In 1998 Mike Forbes was the area’s congressman, Jean Cochran was town supervisor and Doris and Ron McGreevy, who live in a house overlooking the Sound in Mattituck, began pressing the federal government to do something it rarely does: take responsibility for a problem it created and take steps to rectify it.
The East End has been represented by two other House members and Southold has had two more supervisors since then, but the McGreevys are still in Mattituck and and have never given up their quest for the Army Corps of Engineers to admit that the huge stone jetties on either side of Mattituck Inlet have caused and continue to cause significant erosion on the downdrift side to the east.
The McGreevys’ persistence paid off this week with Congressman Tim Bishop’s announcement that the Army Corps has accepted responsibility and will dredge the inlet, eliminating a navigational hazard as well, and pump the sand east to rebuild the damaged beach. The $3.4 million project is to start in the fall.
If there’s one immutable truth about how things are accomplished in Washington, it’s that the squeaky wheel may not always get the grease, but the quiet wheel gets nothing. A dredging project isn’t the most exciting of issues, especially in D.C., and in a time of diminishing federal resources it would be easy for lawmakers and the administration to follow another tried and true government policy and shelve the idea.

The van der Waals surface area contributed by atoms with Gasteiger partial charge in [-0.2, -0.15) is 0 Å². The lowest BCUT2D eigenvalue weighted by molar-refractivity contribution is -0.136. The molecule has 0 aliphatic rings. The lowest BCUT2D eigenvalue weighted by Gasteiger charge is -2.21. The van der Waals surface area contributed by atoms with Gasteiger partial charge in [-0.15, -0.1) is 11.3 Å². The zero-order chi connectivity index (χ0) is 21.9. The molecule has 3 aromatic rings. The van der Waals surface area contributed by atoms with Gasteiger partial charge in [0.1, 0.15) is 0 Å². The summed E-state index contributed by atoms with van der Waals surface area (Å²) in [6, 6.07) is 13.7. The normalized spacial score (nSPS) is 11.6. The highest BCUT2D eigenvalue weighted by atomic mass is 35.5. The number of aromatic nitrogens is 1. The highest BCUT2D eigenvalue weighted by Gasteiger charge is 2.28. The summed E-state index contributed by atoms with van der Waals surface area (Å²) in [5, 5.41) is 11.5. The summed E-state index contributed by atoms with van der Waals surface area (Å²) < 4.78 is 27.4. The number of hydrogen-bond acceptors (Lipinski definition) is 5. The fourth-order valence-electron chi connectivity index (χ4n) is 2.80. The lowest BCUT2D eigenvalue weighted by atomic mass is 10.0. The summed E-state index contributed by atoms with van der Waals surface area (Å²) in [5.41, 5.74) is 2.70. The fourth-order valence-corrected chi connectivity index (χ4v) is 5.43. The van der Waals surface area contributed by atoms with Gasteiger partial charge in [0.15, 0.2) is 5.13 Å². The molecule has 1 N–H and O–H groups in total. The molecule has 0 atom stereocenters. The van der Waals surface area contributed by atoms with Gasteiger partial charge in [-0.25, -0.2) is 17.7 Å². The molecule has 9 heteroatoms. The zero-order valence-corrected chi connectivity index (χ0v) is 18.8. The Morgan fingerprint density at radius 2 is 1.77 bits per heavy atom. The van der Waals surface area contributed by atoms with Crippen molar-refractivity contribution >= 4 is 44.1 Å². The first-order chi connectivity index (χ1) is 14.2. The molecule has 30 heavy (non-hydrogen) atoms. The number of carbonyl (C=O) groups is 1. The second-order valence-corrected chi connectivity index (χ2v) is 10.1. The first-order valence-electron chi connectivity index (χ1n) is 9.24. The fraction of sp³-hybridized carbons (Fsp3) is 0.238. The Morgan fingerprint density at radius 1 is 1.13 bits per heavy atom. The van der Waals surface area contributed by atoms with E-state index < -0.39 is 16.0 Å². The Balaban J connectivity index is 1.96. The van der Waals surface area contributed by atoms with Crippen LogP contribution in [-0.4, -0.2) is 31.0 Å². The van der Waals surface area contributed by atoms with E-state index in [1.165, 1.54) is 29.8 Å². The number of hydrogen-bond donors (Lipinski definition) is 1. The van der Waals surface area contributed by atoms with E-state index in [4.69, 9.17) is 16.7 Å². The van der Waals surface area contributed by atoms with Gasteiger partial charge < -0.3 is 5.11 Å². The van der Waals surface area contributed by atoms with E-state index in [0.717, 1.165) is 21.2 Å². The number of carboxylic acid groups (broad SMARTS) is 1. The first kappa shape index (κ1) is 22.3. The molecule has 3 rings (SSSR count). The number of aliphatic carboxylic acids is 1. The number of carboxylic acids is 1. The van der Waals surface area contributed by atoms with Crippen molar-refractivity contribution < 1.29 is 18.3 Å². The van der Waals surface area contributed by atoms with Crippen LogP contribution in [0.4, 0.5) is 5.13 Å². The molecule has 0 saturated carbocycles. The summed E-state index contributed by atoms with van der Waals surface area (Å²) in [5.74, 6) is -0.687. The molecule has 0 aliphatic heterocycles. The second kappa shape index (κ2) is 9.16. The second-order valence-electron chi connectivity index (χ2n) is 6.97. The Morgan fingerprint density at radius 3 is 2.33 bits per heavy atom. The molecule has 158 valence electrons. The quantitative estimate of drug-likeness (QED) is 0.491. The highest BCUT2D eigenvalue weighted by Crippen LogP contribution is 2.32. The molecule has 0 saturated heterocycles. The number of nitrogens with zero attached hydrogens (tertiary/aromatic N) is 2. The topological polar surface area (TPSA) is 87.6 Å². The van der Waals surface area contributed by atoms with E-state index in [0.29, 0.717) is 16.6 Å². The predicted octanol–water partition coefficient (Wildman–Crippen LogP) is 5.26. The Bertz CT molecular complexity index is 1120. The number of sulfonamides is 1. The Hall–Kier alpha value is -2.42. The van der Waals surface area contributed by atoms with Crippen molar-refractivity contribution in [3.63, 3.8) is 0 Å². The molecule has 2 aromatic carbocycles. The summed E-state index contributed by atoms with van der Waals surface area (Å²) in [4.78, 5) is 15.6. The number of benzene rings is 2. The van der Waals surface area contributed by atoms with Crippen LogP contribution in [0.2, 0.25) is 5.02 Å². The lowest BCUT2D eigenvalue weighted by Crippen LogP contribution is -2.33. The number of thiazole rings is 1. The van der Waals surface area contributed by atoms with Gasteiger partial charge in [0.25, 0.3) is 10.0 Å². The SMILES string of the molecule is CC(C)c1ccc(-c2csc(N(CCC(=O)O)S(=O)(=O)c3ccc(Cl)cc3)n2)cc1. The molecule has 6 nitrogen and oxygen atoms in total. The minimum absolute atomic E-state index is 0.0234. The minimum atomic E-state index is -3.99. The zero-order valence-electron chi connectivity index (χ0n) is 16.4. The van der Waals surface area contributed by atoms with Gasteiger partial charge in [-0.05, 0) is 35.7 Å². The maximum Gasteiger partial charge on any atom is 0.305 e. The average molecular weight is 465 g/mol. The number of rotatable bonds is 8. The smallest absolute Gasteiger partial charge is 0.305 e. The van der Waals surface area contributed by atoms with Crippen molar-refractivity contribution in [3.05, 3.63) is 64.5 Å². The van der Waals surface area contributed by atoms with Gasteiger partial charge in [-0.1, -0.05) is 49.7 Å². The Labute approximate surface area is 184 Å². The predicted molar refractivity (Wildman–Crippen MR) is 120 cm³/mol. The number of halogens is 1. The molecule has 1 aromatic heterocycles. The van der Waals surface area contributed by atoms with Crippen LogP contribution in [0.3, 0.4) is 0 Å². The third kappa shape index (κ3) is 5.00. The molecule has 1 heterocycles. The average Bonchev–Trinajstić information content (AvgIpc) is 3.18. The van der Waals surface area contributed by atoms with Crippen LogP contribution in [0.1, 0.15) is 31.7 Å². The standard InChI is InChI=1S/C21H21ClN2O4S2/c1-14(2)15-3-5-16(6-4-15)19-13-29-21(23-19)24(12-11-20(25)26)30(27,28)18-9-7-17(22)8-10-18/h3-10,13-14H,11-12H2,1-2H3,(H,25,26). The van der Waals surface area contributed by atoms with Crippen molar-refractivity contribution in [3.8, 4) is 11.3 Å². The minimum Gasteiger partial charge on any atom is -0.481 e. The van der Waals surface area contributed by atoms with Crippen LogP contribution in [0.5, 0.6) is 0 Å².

But the McGreevys didn’t give up, nor did town officials or Mr. Bishop, who not all that long ago took considerable heat locally after the Mattituck dredging was stripped from the Army Corps’ budget. But he pressed for and succeeded in gaining an emergency allocation to dredge Montauk Harbor. Thanks to the perseverance of all involved, the Army Corps admitted what had been clear for decades: The jetties trap sand on one side and cause significant erosion on the other. Congratulations to all involved.
Now that this issue’s settled, perhaps it’s time to take another look farther east, along the Sound in Peconic, where there’s a significant buildup of sand on one side of Goldsmith Inlet and continuing erosion on the other. The problem is clear — and so is the solution.